Yosemite from glacier point. California, USA. 2006

As I have mentioned in several posts previously I have spent quite a bit of time in the USA.  Lived there for two years during the early 1980s, and I have been back there four times since on various holidays. 

One of the things that really gets my backup is when people automatically dismiss America as a travel destination because of its foreign policy or the fool who is currently in power over there.  Although it could be argued that American foreign policy and politics are a manifestation of the national will, most Americans I’ve met don’t support Bush’s deranged and rapacious ways.  Sure, Bush stole the election fair and square, but the majority of Americans did not vote for him. 

As a matter of fact, a majority of Americans don’t vote at all because they have no interest in the candidates. The two party political system has left a great deal of the population feeling they aren’t being represented by either the Republicans or the Democrats, so they just don’t participate in the election process. 

Americans that my wife and I met were very concerned about foreigner’s opinions of America.  So often, the people that we spoke to (without us instigating any conversation about politics) actually apologised for Bush and made a point of telling us that they did not vote for him. 

The average American that I’ve ever encountered is a very polite and friendly person who is happy to meet people from overseas.  I was treated with nothing but courtesy and decency (with a few notable exceptions), in all the times that I have visited the States.

Some other people seem to think that because America has the largest economy in the world that it must be some big industrial wasteland and there are a quite few places like New Jersey (the “Garden State”, what a joke!), that do fit the bill, but on the whole it is an incredibly beautiful country.  I particularly like the south-western states, but there is beauty to be found across the whole country.  I have been to about 45 of the states and I feel that I can say this with some authority.

My favourite place in the US is the Grand Canyon (I’ve been there three times), but my second favourite place is Yosemite.  

Yosemite valley from Glacier Point

Because of its beauty, Yosemite is usually very crowded for most warmer months of the year.  My wife and I visited Yosemite in the late summer, early autumn of 2006 and the park was almost empty. 

Apparently, most people go to Yosemite in the late spring or early summer, because the melting snow creates numerous waterfalls, off the steep rock faces of the valley.  There were no waterfalls when we visited Yosemite but it was still amazingly spectacular.  When I was younger and I used to rock climb, I used to fantasize about climbing at Yosemite and after visiting there, I found it easy to understand why the place was such a rock climbing mecca. The whole place is just stunning.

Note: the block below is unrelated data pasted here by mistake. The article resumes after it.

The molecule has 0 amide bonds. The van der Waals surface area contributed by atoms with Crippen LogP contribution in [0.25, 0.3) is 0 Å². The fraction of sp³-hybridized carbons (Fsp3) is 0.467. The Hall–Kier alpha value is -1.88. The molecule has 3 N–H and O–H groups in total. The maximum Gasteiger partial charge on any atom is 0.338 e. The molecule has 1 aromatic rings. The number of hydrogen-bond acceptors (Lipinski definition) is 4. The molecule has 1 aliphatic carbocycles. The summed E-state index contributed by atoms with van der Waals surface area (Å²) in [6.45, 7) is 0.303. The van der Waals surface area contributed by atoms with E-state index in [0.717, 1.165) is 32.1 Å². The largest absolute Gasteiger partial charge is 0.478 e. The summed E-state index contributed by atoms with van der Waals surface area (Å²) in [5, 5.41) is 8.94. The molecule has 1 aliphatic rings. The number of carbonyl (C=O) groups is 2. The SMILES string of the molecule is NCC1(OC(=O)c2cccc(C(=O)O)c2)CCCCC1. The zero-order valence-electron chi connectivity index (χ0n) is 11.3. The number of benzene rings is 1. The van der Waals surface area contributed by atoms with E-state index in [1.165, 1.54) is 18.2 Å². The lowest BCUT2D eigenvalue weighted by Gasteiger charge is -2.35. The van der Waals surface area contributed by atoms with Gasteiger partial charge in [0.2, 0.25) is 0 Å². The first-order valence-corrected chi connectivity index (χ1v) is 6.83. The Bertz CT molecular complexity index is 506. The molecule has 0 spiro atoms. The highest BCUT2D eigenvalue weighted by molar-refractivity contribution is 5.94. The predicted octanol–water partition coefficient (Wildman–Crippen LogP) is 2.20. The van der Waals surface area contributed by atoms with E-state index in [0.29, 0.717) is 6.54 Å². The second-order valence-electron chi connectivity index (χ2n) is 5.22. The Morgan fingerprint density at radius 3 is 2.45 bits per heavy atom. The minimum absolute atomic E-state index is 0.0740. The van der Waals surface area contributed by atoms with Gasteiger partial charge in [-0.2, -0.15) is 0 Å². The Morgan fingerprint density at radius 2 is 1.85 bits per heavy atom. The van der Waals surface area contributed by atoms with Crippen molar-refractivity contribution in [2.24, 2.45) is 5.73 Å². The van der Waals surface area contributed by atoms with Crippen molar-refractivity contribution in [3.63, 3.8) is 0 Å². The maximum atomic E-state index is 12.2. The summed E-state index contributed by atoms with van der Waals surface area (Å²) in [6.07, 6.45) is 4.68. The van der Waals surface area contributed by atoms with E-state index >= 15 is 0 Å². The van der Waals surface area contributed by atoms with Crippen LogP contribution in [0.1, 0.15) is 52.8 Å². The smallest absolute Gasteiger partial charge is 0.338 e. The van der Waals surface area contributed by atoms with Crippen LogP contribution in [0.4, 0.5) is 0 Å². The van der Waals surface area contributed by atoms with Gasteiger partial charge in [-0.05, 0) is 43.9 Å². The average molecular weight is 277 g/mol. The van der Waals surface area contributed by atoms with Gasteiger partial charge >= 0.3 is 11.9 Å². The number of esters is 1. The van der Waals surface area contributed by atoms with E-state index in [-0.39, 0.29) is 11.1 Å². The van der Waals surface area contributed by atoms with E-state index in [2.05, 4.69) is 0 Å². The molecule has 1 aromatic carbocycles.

3 thoughts on “Yosemite from glacier point. California, USA. 2006”

  1. Watch yourself with the NJ comments, my wife is from the Jersey shore and we lived there for over a year after college. It sounds like you visited the Newark area or anything near NYC. Very misleading. That area is pretty industrial, but the central, south, west, and shore areas are far, far different. We lived in the city of Red Bank, a beautiful waterfront metro at the north end of the shore. It’s expensive, but it’s a better looking than the reputation NJ has.

  2. I have to admit that I haven’t seen all of New Jersey but what I did see was pretty bleak. I can remember thinking that the car licence plates with “garden state” written on them were so ironic in comparison to what I had seen.

  3. I’ve travelled quite a bit, and Yosemite is my favorite place. It feels right to me. I’ve hiked over much of it for days on end. My friend works in the park and is a climbing instructor who once worked with Outward Bound. The Sierras are his backyard and he has shown me some incredible things. But I tell you that coming back to the Valley is always a treat. The Bush administration has made many changes in the park that I deplore, increasing traffic and hot dog stands. I want people to go and see Yosemite, to see bears and deer and waterfalls and rivers–all of it–for they leave changed by the experience, their hearts more attuned to the wilderness, and they are more likely to vote to save such places. But now they go to a Mall version and do not come into contact with the wilderness. The kids stay in the lodge and on the internet. In the hotels, they watch videos of what is only hundreds of yards away. I read a statistic that said ninety percent of the visitors never go more than a mile from the road. I’ve always argued that that was OK, that they could have an outdoor experience in Yosemite Valley that they would never forget. That is no longer possible.

    It has become New Jersey.

    Just kidding Brooks. Outside the cities, you New Jersey is a big, beautiful surprise.

Leave a Reply

Your email address will not be published.